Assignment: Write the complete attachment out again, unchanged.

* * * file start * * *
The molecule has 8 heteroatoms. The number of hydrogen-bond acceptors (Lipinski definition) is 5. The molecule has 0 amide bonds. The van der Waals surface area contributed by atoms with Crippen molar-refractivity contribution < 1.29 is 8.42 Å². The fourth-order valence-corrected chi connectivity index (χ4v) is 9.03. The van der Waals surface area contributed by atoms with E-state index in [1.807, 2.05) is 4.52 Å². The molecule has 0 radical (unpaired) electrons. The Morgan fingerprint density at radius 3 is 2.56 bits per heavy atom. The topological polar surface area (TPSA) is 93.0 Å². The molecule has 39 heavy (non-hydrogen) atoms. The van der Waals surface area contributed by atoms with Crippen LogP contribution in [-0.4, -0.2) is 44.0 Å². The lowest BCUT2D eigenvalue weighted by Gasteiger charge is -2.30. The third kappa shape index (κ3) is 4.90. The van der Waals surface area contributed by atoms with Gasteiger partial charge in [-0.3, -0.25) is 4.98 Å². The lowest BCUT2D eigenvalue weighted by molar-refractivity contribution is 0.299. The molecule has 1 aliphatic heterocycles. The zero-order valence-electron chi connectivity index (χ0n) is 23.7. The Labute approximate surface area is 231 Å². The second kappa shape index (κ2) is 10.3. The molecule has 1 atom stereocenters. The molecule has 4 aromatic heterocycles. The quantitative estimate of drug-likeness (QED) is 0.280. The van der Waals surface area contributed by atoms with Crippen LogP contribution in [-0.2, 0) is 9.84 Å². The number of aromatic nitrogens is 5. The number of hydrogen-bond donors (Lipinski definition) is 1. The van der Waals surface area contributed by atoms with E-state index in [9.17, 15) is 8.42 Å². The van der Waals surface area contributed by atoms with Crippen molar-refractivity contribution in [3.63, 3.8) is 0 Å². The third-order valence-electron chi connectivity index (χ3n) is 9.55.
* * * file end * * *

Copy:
The molecule has 8 heteroatoms. The number of hydrogen-bond acceptors (Lipinski definition) is 5. The molecule has 0 amide bonds. The van der Waals surface area contributed by atoms with Crippen molar-refractivity contribution < 1.29 is 8.42 Å². The fourth-order valence-corrected chi connectivity index (χ4v) is 9.03. The van der Waals surface area contributed by atoms with E-state index in [1.807, 2.05) is 4.52 Å². The molecule has 0 radical (unpaired) electrons. The Morgan fingerprint density at radius 3 is 2.56 bits per heavy atom. The topological polar surface area (TPSA) is 93.0 Å². The molecule has 39 heavy (non-hydrogen) atoms. The van der Waals surface area contributed by atoms with Crippen LogP contribution in [-0.4, -0.2) is 44.0 Å². The lowest BCUT2D eigenvalue weighted by Gasteiger charge is -2.30. The third kappa shape index (κ3) is 4.90. The van der Waals surface area contributed by atoms with Gasteiger partial charge in [-0.3, -0.25) is 4.98 Å². The lowest BCUT2D eigenvalue weighted by molar-refractivity contribution is 0.299. The molecule has 1 aliphatic heterocycles. The zero-order valence-electron chi connectivity index (χ0n) is 23.7. The Labute approximate surface area is 231 Å². The second kappa shape index (κ2) is 10.3. The molecule has 1 atom stereocenters. The molecule has 4 aromatic heterocycles. The quantitative estimate of drug-likeness (QED) is 0.280. The van der Waals surface area contributed by atoms with Crippen LogP contribution in [-0.2, 0) is 9.84 Å². The number of aromatic nitrogens is 5. The number of hydrogen-bond donors (Lipinski definition) is 1. The van der Waals surface area contributed by atoms with E-state index in [9.17, 15) is 8.42 Å². The van der Waals surface area contributed by atoms with Crippen molar-refractivity contribution in [3.63, 3.8) is 0 Å². The third-order valence-electron chi connectivity index (χ3n) is 9.55.